She could demystify every lies and truth being spread in the world !



Thruthseek3r



posted on Dec, 5 2013 @ 08:53 PM
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edit on 5-12-2013 by thruthseek3r because: (no reason given)


+4 more 
posted on Dec, 5 2013 @ 08:53 PM
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reply to post by snarky412
 


" We know exactly one billionth, of one percent, of absolutly nothing "

Thomas Edison

In my view this is a grossly over optomistic exaggeration.



posted on Dec, 5 2013 @ 09:13 PM
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reply to post by snarky412
 


With a mass 11 times that of saturn it may actually be a failed brown dwarf and the distance from its parent star may actually mean that it was formed in the same stella nursery or is a passing capture, The real mystery is why it is not as far as they can tell undergoing fusion as at that mass it should be able to sustain it unless it is a heavy element body.



posted on Dec, 5 2013 @ 09:43 PM
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Would it be too obvious to suggest that resistance to planetary formation "rules" as we know them could be a potential hint that it's not a natural formation?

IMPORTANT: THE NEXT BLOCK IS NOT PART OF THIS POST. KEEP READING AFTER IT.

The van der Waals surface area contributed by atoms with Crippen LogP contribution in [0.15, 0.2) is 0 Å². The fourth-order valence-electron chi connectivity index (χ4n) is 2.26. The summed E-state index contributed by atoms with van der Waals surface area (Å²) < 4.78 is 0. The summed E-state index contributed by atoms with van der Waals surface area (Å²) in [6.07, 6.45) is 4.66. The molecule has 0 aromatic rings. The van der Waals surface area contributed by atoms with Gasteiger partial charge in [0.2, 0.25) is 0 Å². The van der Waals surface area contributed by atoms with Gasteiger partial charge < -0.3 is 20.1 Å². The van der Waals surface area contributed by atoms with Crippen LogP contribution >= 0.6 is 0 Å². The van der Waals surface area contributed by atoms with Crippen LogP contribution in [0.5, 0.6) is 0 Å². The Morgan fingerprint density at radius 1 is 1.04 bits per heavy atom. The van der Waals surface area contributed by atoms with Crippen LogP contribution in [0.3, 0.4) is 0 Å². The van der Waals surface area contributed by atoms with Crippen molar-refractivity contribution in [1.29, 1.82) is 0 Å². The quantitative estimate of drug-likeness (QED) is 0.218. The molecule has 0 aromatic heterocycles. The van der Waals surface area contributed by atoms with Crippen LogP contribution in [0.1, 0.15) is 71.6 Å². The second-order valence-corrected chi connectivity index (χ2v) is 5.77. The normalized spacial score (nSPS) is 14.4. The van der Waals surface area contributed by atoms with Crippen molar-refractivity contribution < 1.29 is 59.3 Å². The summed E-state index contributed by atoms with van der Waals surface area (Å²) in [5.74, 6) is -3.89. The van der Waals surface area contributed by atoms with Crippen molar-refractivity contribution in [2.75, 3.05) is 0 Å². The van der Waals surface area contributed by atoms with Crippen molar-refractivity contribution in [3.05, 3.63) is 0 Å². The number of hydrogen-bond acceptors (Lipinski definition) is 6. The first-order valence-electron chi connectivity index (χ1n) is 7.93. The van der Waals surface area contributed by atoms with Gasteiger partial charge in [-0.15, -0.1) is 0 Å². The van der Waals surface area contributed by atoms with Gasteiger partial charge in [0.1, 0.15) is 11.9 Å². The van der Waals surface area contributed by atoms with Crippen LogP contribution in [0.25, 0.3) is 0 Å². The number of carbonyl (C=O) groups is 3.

Just spitballin', but it seems at least an idea that requires inclusion.



posted on Dec, 5 2013 @ 09:49 PM
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So it is acting like a puppy chasing it's tail. I guess the people studying this will be scratching their heads for a while. I wonder if it is orbiting a small super dense tiny moon size object with gravity that we cannot see? I'll let them come up with a speculation on this. It could just be off balance too and be spinning through space with a wobble like the sun does.
edit on 5-12-2013 by rickymouse because: (no reason given)



posted on Dec, 5 2013 @ 10:38 PM
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reply to post by LABTECH767
 


I was thinking the same thing since (Jupiter) is thought to be a failed star, so that would mean something with 11x it's mass would also be a failed star. I guess it just couldn't create fusion and was doomed to float around in the dark.



posted on Dec, 5 2013 @ 10:48 PM
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WonOunce
I was thinking the same thing since (Jupiter) is thought to be a failed star, so that would mean something with 11x it's mass would also be a failed star. I guess it just couldn't create fusion and was doomed to float around in the dark.